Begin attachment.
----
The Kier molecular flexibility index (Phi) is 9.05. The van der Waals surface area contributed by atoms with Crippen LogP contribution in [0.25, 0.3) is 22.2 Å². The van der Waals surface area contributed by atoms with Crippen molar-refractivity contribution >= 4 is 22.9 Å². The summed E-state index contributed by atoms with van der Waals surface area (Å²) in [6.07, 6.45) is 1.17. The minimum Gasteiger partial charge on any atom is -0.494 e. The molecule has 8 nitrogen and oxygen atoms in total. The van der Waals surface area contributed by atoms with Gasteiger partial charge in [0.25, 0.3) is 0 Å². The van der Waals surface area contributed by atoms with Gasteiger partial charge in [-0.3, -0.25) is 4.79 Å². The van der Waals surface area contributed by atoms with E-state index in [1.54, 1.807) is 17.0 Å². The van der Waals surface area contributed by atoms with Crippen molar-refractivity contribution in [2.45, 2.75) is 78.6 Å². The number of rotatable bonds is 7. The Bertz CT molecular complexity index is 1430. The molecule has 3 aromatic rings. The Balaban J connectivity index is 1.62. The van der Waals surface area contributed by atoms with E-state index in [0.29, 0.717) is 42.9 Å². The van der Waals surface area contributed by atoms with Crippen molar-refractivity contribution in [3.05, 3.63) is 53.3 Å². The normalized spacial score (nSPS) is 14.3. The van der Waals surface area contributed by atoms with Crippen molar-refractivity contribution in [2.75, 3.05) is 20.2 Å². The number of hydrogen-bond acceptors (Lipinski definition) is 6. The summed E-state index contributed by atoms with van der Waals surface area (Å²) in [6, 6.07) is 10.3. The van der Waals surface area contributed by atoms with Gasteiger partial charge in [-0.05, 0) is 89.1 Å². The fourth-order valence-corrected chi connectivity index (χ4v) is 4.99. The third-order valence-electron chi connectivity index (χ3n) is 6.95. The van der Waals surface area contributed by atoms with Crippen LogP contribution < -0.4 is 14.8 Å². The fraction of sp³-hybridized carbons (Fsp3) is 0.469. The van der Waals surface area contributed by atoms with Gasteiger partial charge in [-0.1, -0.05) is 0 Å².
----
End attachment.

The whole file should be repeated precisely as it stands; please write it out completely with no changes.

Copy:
The Kier molecular flexibility index (Phi) is 9.05. The van der Waals surface area contributed by atoms with Crippen LogP contribution in [0.25, 0.3) is 22.2 Å². The van der Waals surface area contributed by atoms with Crippen molar-refractivity contribution >= 4 is 22.9 Å². The summed E-state index contributed by atoms with van der Waals surface area (Å²) in [6.07, 6.45) is 1.17. The minimum Gasteiger partial charge on any atom is -0.494 e. The molecule has 8 nitrogen and oxygen atoms in total. The van der Waals surface area contributed by atoms with Gasteiger partial charge in [0.25, 0.3) is 0 Å². The van der Waals surface area contributed by atoms with Gasteiger partial charge in [-0.3, -0.25) is 4.79 Å². The van der Waals surface area contributed by atoms with E-state index in [1.54, 1.807) is 17.0 Å². The van der Waals surface area contributed by atoms with Crippen molar-refractivity contribution in [2.45, 2.75) is 78.6 Å². The number of rotatable bonds is 7. The Bertz CT molecular complexity index is 1430. The molecule has 3 aromatic rings. The Balaban J connectivity index is 1.62. The van der Waals surface area contributed by atoms with E-state index in [0.29, 0.717) is 42.9 Å². The van der Waals surface area contributed by atoms with Crippen molar-refractivity contribution in [3.05, 3.63) is 53.3 Å². The normalized spacial score (nSPS) is 14.3. The van der Waals surface area contributed by atoms with Crippen molar-refractivity contribution in [2.75, 3.05) is 20.2 Å². The number of hydrogen-bond acceptors (Lipinski definition) is 6. The summed E-state index contributed by atoms with van der Waals surface area (Å²) in [6, 6.07) is 10.3. The van der Waals surface area contributed by atoms with Gasteiger partial charge in [-0.05, 0) is 89.1 Å². The fourth-order valence-corrected chi connectivity index (χ4v) is 4.99. The third-order valence-electron chi connectivity index (χ3n) is 6.95. The van der Waals surface area contributed by atoms with Crippen LogP contribution < -0.4 is 14.8 Å². The fraction of sp³-hybridized carbons (Fsp3) is 0.469. The van der Waals surface area contributed by atoms with Gasteiger partial charge in [-0.1, -0.05) is 0 Å².